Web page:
We will also use our Emergency Notification System to call homes in the area to notify them of the evacuation. The system already has all landline phone numbers in it, if you would like to register your cell phone you will need to sign up at Alert Yakima. Be sure to put in your address so when we map the evacuation area message your phone number is captured.
You can find more information on evacuations in Yakima County here.
You can check these places for updates on evacuation orders and lifting of evacuation order:
You can check these places for updates on the progress of an incident. We try to provide status updates on an ongoing incident every 12-16 hours, or sooner if there are major changes. We are working on a method that you can call in and listen to a recording with a status of the incident.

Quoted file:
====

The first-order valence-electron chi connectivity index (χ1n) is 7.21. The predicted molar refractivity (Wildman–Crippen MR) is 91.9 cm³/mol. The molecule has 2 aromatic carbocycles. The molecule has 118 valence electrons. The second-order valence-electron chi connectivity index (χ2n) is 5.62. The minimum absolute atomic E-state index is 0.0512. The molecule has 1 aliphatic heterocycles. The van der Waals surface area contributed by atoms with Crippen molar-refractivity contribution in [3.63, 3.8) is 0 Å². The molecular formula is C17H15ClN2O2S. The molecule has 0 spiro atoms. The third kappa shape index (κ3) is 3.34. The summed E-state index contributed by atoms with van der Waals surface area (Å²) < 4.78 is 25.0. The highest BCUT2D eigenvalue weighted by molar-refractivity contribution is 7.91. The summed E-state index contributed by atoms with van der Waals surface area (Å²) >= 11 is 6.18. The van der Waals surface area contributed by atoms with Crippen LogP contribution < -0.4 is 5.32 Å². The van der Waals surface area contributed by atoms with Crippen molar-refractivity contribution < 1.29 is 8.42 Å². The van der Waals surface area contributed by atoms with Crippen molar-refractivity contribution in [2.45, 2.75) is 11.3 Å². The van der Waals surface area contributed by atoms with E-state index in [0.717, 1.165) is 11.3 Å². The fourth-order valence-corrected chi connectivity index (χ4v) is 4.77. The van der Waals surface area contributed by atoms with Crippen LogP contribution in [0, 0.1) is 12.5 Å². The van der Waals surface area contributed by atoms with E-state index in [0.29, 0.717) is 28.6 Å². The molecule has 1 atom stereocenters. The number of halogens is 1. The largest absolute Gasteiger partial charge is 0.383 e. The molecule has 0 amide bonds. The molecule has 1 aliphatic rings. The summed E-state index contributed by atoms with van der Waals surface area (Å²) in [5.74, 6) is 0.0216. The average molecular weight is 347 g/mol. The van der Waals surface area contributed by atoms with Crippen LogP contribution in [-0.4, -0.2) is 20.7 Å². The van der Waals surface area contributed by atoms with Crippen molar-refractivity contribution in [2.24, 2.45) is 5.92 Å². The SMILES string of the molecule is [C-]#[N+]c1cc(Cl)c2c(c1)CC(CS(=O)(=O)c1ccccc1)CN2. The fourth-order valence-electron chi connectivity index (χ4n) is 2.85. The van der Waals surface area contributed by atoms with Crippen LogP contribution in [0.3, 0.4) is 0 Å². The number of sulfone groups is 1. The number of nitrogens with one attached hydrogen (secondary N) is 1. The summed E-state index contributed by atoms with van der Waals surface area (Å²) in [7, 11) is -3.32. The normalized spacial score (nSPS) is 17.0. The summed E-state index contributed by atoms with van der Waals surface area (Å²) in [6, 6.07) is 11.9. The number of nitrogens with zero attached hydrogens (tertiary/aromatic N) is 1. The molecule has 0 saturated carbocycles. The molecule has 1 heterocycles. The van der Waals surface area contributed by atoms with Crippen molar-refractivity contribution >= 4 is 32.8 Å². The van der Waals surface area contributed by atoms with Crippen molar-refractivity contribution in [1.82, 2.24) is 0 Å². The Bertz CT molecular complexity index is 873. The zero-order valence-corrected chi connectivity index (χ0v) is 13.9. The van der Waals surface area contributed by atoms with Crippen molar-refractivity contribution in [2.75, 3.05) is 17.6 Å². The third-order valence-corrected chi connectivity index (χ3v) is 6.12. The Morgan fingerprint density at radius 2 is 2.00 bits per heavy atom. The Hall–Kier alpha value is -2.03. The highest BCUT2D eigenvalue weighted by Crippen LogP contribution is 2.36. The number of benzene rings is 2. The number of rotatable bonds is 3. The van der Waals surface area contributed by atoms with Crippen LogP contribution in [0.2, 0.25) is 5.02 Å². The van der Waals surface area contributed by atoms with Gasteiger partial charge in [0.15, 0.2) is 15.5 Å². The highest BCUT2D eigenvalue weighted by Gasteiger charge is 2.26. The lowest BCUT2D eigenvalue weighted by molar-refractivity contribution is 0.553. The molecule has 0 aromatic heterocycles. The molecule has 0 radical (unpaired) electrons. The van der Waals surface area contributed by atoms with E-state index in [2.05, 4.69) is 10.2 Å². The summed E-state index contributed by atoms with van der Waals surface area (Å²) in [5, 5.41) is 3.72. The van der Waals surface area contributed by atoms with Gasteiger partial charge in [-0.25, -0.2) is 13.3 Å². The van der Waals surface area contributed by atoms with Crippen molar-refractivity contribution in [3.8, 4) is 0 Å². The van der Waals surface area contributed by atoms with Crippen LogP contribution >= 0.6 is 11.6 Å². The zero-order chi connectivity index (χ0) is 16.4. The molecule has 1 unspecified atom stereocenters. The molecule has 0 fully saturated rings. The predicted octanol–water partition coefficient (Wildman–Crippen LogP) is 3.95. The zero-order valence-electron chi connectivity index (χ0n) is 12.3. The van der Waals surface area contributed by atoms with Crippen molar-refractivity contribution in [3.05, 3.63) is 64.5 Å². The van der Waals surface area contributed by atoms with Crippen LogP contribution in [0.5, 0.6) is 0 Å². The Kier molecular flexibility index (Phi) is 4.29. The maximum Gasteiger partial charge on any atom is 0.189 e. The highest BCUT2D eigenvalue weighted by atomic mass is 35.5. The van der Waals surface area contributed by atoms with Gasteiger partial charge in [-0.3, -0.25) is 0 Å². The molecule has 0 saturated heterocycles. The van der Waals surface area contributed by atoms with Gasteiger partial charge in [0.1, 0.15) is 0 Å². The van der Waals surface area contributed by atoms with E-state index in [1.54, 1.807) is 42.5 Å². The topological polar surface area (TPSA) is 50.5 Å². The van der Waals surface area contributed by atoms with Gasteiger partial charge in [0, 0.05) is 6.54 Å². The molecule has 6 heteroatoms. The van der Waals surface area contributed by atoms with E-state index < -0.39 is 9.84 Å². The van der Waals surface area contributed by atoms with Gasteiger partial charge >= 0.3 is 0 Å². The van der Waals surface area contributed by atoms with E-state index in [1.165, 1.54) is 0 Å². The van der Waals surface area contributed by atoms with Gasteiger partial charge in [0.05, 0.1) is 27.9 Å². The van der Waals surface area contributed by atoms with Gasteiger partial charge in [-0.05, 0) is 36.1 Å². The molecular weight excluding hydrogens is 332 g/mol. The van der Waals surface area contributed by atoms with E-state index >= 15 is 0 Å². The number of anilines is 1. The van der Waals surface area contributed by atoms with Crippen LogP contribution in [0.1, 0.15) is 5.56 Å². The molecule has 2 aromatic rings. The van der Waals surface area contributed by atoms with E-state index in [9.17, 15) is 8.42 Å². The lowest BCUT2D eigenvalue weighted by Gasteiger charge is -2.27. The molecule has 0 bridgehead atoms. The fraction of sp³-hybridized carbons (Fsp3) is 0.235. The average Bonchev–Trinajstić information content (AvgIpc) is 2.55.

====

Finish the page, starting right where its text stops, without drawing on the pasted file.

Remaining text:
We are currently working on a method for you to offer and request support for evacuated livestock.
If it is an emergency call 91-1-. If not, check our website and social media for the incident update information to see if that answers your question.
If not, you can send us a message on Facebook or call our office (509-574-1900) during business hours. We will attempt to answer your question as quickly as possible, but answers may be delayed based on the needs of the incident.
The best place to donate is to the American Red Cross. The Red Cross has a process in place to support first responders within a few hours of the incident starting with food, water, etc. The best donation is monetary; the Red Cross may be able to take canned goods and other types of shelf stable food but they quickly become overwhelmed with those types of donations. We cannot accept donations of homemade food.